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  • Former president Alvaro Uribe

    Former president Alvaro Uribe | Photo: @janaYaish

Published 5 September 2019

Former paramilitary ‘Victor’ says that Uribe’s lawyers had paid him over half a million dollars, along with other payments, for a favorable testimony. 

It has been revealed that Colombia’s former right-wing President Alvaro Uribe paid huge sums to a witness in exchange for a favorable testimony in court. Uribe is one of Colombia’s most notorious US-backed presidents, responsible for numerous human rights abuses during his time in office. He is currently on trial for fraud and bribery charges, as well as investigations about his links to the paramilitary death squad called ‘Bloque Metro’. 

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The Colombian newspaper El Tiempo confirmed the validity of claims made by former paramilitary ‘Victor’ that Uribe’s lawyers had paid him over half a million dollars, along with other payments, for a favorable testimony.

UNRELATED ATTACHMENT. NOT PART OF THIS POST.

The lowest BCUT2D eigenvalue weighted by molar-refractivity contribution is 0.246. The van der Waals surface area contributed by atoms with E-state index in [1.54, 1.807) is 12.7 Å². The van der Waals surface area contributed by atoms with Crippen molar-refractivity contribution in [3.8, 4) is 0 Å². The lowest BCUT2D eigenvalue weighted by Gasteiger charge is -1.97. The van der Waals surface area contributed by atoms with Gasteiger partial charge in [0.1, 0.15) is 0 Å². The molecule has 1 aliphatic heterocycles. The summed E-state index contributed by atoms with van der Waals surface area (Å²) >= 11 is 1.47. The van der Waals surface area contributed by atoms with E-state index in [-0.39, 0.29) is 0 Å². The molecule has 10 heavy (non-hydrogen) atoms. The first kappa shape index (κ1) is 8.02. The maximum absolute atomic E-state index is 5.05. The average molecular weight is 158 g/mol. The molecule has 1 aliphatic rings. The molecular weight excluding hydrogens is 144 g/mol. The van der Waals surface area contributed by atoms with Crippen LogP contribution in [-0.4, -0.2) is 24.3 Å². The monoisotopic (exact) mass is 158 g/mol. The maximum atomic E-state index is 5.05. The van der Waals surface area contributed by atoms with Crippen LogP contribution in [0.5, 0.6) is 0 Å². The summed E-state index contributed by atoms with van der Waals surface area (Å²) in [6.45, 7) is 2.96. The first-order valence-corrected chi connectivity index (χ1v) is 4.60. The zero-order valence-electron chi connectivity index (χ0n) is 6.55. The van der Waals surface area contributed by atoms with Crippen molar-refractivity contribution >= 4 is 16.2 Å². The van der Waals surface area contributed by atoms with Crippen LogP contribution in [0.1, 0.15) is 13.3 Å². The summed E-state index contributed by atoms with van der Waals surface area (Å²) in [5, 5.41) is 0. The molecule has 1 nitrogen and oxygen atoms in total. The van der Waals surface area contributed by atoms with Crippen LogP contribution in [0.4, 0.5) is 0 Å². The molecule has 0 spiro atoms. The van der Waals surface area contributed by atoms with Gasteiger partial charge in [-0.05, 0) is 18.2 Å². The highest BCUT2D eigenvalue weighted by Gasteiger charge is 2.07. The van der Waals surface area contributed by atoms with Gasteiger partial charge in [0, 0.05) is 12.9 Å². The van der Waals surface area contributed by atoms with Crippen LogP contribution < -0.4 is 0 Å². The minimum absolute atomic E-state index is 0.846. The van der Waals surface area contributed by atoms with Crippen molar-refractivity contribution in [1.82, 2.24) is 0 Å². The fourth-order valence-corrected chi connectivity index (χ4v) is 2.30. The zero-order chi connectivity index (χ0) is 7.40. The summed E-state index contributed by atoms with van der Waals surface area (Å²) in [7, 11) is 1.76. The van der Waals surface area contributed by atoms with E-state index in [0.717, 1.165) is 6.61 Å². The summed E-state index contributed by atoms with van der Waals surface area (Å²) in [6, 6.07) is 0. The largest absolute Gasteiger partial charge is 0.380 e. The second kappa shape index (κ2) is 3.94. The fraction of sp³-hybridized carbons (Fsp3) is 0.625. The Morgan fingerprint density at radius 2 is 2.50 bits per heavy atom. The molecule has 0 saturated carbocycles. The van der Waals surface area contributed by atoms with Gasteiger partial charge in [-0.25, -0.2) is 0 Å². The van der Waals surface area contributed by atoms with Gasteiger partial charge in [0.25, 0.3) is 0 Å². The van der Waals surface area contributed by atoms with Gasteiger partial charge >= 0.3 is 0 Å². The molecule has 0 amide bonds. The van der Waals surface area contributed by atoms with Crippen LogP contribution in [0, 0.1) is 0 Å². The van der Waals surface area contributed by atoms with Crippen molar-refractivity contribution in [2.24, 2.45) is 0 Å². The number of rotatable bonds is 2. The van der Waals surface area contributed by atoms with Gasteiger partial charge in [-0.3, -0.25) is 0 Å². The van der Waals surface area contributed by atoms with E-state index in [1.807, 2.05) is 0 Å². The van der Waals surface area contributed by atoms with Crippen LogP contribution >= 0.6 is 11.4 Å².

‘Victor’ is a former paramilitary with Bloque Metro, the right-wing death squad that Uribe is alleged to have helped found. It is reported that Victor was supposed to testify that one Alberto Guerrero had never been part of the group. This was needed because Guerrero is who first exposed Uribe’s role in the death squad. In an exclusive interview with teleSUR in 2013, Guerrero outlined in detail Uribe’s links to his former group. 

Guerrero has stood by his claims, despite considerable intimidation, and the murder of other such witnesses. He is one of just two surviving members of Bloque Metro.

The website Colombia Reports argues that the revelations and collapse of the witness means the charges against Uribe could soon be upgraded to more serious ones.

Uribe is the figurehead of right-wing paramilitarism in Colombia. He cooperated closely with the U.S. under ‘Plan Colombia’ to intensify the country’s civil war. Today, he opposes the 2016 peace accords signed by the state and the FARC. He recently called on his ally President Ivan Duque to scrap the agreement. 

Uribe’s trial is ongoing, however, all the court's proceedings are taking place behind closed doors with no reporters allowed in. Local media have had to rely on unverified reports from second hand sources. Evidence for the bribes were confirmed as they took place outside the courtroom.

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